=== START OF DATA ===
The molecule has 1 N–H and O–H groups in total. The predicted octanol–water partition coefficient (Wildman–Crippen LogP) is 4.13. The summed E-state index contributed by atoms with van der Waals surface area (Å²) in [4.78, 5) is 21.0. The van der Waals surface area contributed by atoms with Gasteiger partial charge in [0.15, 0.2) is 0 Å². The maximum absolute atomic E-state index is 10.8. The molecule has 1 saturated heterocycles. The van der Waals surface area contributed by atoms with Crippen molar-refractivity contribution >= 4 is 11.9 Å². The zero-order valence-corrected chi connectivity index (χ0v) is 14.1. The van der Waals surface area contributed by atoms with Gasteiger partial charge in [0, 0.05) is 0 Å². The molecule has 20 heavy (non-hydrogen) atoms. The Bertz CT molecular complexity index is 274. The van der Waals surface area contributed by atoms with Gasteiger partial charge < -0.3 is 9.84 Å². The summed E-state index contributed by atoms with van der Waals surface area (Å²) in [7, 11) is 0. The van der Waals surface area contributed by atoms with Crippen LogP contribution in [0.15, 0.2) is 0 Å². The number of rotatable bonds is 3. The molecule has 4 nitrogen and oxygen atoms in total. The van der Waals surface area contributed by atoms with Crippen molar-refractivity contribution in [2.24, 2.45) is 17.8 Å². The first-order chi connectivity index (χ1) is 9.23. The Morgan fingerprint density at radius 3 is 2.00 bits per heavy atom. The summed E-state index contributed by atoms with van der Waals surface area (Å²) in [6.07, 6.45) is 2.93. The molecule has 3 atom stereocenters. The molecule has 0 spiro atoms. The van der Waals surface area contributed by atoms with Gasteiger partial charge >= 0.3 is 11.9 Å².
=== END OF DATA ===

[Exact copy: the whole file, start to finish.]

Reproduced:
The molecule has 1 N–H and O–H groups in total. The predicted octanol–water partition coefficient (Wildman–Crippen LogP) is 4.13. The summed E-state index contributed by atoms with van der Waals surface area (Å²) in [4.78, 5) is 21.0. The van der Waals surface area contributed by atoms with Gasteiger partial charge in [0.15, 0.2) is 0 Å². The maximum absolute atomic E-state index is 10.8. The molecule has 1 saturated heterocycles. The van der Waals surface area contributed by atoms with Crippen molar-refractivity contribution >= 4 is 11.9 Å². The zero-order valence-corrected chi connectivity index (χ0v) is 14.1. The van der Waals surface area contributed by atoms with Gasteiger partial charge in [0, 0.05) is 0 Å². The molecule has 20 heavy (non-hydrogen) atoms. The Bertz CT molecular complexity index is 274. The van der Waals surface area contributed by atoms with Gasteiger partial charge < -0.3 is 9.84 Å². The summed E-state index contributed by atoms with van der Waals surface area (Å²) in [7, 11) is 0. The van der Waals surface area contributed by atoms with Crippen LogP contribution in [0.15, 0.2) is 0 Å². The number of rotatable bonds is 3. The molecule has 4 nitrogen and oxygen atoms in total. The van der Waals surface area contributed by atoms with Crippen molar-refractivity contribution in [2.24, 2.45) is 17.8 Å². The first-order chi connectivity index (χ1) is 9.23. The Morgan fingerprint density at radius 3 is 2.00 bits per heavy atom. The summed E-state index contributed by atoms with van der Waals surface area (Å²) in [6.07, 6.45) is 2.93. The molecule has 3 atom stereocenters. The molecule has 0 spiro atoms. The van der Waals surface area contributed by atoms with Gasteiger partial charge >= 0.3 is 11.9 Å².